enzymes

glucose + oxygen————- > carbon dioxide + water + energy

This process converts the chemical energy captured through photo­synthesis into a form of energy available to the plant for growth, repro­duction, and cell maintenance. The process does not create energy but simply changes its form.

While photosynthesis can only occur during the hours of daylight or under artificial light, and only in cells that contain chlorophyll, respira­tion is ongoing every hour of the day and in the mitochondria of every cell of the plant. Energy is released as adenosine triphosphate, com­monly termed ATP.

Since photosynthesis produces the products needed for respiration, and since photosynthesis occurs for fewer hours each day than does respiration, a balance is needed. That balance is made possible by the greater efficiency of the photosynthetic process. In a healthy plant, the reaction rate of photosynthesis is higher than that of respiration, there­by producing more food during the day than can be transformed by respiration during the dark hours. That permits plants to store food in the form of fruits and seeds. If conditions alter the balance and permit respiration to exceed photosynthesis, the plant will suffer and decline.

Transpiration

Transpiration is the loss of water in vapor form from a plant. Water enters the plant through the roots and saturates the intercellular spaces throughout the plant. Then, because the amount of water vapor in the atmosphere is nearly always less than the amount of water vapor inside the plant tissue, the vapor leaves the plant. Most transpiration occurs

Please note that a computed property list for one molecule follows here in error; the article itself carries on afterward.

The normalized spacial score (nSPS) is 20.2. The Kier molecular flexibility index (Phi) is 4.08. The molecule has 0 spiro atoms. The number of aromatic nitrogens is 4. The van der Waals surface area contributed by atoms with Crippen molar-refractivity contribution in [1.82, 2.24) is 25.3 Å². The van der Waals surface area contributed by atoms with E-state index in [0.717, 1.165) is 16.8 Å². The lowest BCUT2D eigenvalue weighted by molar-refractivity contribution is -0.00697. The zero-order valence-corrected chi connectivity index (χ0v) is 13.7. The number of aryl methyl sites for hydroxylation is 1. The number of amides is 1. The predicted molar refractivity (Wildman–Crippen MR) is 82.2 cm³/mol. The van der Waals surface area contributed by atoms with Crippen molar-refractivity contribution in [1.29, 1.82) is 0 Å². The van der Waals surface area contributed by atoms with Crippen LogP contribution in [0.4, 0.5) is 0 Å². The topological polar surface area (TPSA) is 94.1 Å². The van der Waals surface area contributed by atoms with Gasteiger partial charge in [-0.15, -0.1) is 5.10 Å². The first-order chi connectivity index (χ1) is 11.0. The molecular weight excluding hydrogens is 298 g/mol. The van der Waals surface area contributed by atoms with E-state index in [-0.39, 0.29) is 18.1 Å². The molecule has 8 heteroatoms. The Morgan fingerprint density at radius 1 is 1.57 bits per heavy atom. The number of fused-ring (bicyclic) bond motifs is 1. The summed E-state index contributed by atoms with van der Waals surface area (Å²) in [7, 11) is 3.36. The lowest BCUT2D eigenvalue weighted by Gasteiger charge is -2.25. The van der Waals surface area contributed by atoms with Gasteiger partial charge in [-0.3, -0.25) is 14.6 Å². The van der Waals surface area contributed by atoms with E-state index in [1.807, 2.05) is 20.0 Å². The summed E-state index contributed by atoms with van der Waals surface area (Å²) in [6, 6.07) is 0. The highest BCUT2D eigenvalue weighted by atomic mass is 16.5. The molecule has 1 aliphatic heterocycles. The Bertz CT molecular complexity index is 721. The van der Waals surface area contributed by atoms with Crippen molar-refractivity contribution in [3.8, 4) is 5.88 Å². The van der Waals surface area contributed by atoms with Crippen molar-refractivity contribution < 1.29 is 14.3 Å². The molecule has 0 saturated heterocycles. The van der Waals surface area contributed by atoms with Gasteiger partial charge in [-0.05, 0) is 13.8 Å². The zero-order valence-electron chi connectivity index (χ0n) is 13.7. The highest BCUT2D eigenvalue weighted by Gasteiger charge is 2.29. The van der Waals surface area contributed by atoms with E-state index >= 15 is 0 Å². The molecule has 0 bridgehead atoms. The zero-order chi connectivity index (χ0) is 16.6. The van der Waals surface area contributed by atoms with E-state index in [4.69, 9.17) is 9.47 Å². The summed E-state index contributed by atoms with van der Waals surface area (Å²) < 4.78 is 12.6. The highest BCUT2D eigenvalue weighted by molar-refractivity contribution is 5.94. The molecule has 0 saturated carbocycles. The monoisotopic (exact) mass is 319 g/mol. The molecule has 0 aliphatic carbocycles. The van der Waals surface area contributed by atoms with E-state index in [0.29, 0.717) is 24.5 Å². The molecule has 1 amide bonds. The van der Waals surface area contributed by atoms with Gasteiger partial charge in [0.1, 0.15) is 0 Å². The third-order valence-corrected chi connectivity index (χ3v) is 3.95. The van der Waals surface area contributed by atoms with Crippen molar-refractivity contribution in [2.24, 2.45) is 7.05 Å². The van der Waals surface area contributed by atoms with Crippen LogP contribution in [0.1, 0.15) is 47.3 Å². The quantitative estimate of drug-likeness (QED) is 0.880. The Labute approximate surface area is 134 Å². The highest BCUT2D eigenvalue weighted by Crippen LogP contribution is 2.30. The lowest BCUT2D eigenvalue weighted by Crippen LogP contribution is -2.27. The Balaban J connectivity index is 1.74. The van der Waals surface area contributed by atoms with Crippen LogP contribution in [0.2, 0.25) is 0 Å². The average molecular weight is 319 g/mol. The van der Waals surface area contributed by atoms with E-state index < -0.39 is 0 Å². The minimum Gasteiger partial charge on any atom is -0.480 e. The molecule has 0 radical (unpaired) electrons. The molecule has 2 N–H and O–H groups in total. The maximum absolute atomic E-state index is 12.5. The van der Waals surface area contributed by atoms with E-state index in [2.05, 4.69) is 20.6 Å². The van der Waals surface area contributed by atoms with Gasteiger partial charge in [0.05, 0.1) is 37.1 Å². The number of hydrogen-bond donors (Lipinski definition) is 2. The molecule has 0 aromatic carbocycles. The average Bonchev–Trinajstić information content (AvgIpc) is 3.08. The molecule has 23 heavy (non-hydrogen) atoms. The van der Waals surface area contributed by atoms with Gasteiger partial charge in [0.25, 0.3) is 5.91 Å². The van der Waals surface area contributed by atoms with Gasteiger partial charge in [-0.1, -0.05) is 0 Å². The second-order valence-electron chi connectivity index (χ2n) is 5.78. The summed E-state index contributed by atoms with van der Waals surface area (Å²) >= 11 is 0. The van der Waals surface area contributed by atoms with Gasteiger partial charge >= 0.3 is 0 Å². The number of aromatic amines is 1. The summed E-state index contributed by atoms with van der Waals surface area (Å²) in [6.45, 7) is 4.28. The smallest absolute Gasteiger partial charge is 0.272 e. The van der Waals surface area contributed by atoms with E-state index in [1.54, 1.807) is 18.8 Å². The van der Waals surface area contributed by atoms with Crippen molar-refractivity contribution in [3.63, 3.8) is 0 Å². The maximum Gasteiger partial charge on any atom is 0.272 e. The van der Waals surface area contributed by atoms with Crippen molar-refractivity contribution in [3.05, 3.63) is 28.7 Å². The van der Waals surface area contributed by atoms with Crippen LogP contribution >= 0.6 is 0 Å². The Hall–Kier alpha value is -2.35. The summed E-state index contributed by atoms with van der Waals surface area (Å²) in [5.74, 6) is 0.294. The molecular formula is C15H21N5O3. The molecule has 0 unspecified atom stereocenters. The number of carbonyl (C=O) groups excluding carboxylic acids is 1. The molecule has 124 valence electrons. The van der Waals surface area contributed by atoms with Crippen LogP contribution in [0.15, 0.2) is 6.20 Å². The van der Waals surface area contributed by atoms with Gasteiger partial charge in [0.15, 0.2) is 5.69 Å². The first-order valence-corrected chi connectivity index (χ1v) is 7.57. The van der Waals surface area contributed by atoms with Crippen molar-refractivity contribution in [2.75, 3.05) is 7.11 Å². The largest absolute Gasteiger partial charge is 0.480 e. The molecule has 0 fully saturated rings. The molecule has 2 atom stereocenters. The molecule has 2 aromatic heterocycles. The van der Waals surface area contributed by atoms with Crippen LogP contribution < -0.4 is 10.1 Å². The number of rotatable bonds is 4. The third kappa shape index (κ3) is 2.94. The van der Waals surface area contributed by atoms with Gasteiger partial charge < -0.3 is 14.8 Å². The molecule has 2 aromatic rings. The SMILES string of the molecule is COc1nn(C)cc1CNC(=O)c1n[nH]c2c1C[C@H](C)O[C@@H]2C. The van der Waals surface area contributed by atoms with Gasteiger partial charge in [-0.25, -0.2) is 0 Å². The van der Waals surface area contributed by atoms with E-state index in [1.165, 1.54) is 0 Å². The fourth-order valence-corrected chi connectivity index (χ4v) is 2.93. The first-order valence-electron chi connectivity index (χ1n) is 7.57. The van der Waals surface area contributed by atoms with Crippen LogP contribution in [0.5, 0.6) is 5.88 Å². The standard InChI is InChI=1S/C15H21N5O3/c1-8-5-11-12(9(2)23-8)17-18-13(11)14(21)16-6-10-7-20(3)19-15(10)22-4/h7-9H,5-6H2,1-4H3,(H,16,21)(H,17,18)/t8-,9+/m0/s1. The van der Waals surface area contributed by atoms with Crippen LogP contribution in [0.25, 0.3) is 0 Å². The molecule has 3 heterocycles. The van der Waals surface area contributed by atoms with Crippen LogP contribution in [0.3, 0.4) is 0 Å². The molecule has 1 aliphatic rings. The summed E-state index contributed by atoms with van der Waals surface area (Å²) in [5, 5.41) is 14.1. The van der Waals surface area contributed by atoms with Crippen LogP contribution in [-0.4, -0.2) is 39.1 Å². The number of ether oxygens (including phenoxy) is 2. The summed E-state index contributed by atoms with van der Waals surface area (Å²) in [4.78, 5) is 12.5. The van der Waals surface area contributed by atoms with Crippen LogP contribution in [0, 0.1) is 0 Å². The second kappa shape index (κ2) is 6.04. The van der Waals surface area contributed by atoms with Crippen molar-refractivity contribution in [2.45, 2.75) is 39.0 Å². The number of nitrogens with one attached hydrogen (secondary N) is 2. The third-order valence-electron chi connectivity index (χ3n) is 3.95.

through the stomata, 90 percent of which are located on the lower surface of the leaves. Smaller amounts of water vapor are lost through the cuticle. When water uptake exceeds the rate of transpiration, water passes out of the plant in liquid form through leaf openings called hydathodes. This slow exudation of liquid water is called guttation.

Transpiration rates are accelerated by increased temperatures or light. As the humidity in the air around the plant increases or decreases, the rate of transpiration decreases or increases in response.

Everyone has observed wilted plants. Most have probably also observed that the majority of plants will recover when water is added to the soil. However, sometimes the plant is so extremely dehydrated that the addition of water cannot reverse the wilting. Still other times, the soil is moist yet the plant wilts, only to recover later in the day, when the sun goes down. Each observation exemplifies a different type of wilting, but all are related to the process of transpiration. When the soil begins to dry out, plants may transpire water faster than the roots can absorb the diminishing water resource. The resultant wilting will be temporary as long as water is added before permanent injury occurs. When there is ample water in the soil, yet the plant is still wilted, the condition is incipient, meaning that transpiration is occurring faster than water can be absorbed by the roots. The condition usually results when the environment of the plant is either excessively warm or bright or both. As evening comes and environmental conditions moderate, the wilting subsides as water absorption catches up with transpiration. If there is so little water in the soil that the plant cannot replace the water vapor it has lost even after transpiration slows, then the plant is in a state of permanent wilting and cannot recover even if water is added to the soil.

Translocation

Translocation is the movement of organic materials from one part of the plant to another part. Occurring in the phloem, translocation allows the products of photosynthesis to move to where they are needed for plant growth and reproduction, or to be stored to become fruits and seeds. Depending on the stage of plant development, translocation can occur in any direction within the plant.